Representing the Unrepresented
Professor Frances Fendler’s 2012 one-of-a-kind law textbook, Closely Held Business Organizations, includes general partnerships, close corporations, limited partnerships, limited liability partnerships, limited liability companies, and other hybrid entities.
In the short time it has been available, the textbook has had sales of more than 1,000 copies. In addition, 18 law schools are using the textbook, including the University of California, Hastings College of Law, as well as the 24th-ranked School of Law at Washington & Lee University.
Professor Fendler has also published Private Placements and Limited Offerings of Securities: A Guide for the Arkansas Practitioner, which bridges the gap between legal academia and practice and provides vital information for Arkansas legal practitioners in securities law.
In addition, Professor Fendler is the author of several scholarly and practitioner-focused legal articles. Among her contributions to Arkansas Lawyer, which is distributed to Arkansas bar members, is the 2011 article “Revising Arkansas LLC Law to Protect the Unrepresented,” co-authored with New Hampshire attorney John Cunningham.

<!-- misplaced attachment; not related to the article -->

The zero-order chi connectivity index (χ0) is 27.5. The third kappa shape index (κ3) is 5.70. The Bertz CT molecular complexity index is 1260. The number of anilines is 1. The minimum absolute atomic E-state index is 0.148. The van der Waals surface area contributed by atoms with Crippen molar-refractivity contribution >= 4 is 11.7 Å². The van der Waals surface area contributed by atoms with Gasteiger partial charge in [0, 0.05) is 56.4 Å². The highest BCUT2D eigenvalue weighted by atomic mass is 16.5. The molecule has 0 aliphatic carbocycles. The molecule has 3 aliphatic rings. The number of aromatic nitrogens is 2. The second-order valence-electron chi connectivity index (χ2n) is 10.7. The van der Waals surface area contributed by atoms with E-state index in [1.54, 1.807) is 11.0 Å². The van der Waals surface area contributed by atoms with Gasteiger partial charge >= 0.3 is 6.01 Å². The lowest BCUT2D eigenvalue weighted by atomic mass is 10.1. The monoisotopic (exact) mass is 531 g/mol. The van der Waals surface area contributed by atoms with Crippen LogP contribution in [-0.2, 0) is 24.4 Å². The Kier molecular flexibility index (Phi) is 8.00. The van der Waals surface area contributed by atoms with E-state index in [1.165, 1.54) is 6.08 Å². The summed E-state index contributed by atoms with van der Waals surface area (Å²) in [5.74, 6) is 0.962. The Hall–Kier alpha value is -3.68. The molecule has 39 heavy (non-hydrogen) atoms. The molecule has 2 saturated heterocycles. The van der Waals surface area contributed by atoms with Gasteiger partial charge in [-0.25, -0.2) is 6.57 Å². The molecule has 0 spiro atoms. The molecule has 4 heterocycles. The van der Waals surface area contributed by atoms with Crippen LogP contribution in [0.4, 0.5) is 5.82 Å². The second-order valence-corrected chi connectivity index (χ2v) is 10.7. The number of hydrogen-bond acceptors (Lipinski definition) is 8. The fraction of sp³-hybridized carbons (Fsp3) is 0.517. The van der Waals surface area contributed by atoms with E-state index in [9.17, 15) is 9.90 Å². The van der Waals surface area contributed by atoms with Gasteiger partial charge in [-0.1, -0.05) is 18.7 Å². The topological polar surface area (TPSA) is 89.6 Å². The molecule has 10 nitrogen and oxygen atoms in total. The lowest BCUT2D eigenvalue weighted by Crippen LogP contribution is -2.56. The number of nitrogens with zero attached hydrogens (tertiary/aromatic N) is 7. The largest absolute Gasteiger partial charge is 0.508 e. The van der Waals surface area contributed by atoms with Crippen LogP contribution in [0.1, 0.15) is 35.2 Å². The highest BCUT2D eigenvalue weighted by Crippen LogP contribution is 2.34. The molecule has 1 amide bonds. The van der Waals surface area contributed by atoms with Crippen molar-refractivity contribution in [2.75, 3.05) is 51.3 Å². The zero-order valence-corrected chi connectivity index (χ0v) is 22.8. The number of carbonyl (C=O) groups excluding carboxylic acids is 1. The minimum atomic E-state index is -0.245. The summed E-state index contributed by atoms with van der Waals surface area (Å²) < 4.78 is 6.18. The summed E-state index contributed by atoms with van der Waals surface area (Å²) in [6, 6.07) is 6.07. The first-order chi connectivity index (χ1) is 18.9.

The Limited Liability Co. (LLC) is the organizational choice of most small business operations in the state; however, Fendler and Cunningham make the case for legal reform, arguing that the imprecise and archaic language of the Arkansas LLC Act provides inadequate protection for the unrepresented layperson.
“She does a superb job of defending the nuanced position that LLC members should be allowed to alter fiduciary duties by contract but that there should remain a mandatory core of such duties that may not be eliminated,” said University of Houston Professor of Law Robert A. Ragazzo.
Professor Fendler also tackled the thorny issue of when a municipal bond is not a security in the Eleventh Circuit Court Case, Financial Assurance Security Inc. vs. Stephens Inc., which was published in the Securities Regulation Law Journal in 2008.
Even though it would not be unusual to relax after 25 years of work in her field, Fendler continues to contribute substantially as a faculty member of the Bowen School. Her colleagues admire her for possessing that rare combination of contributing works that are of interest to practitioners and scholars alike.
Professor Fendler received her J.D. and B.A. degrees from UALR.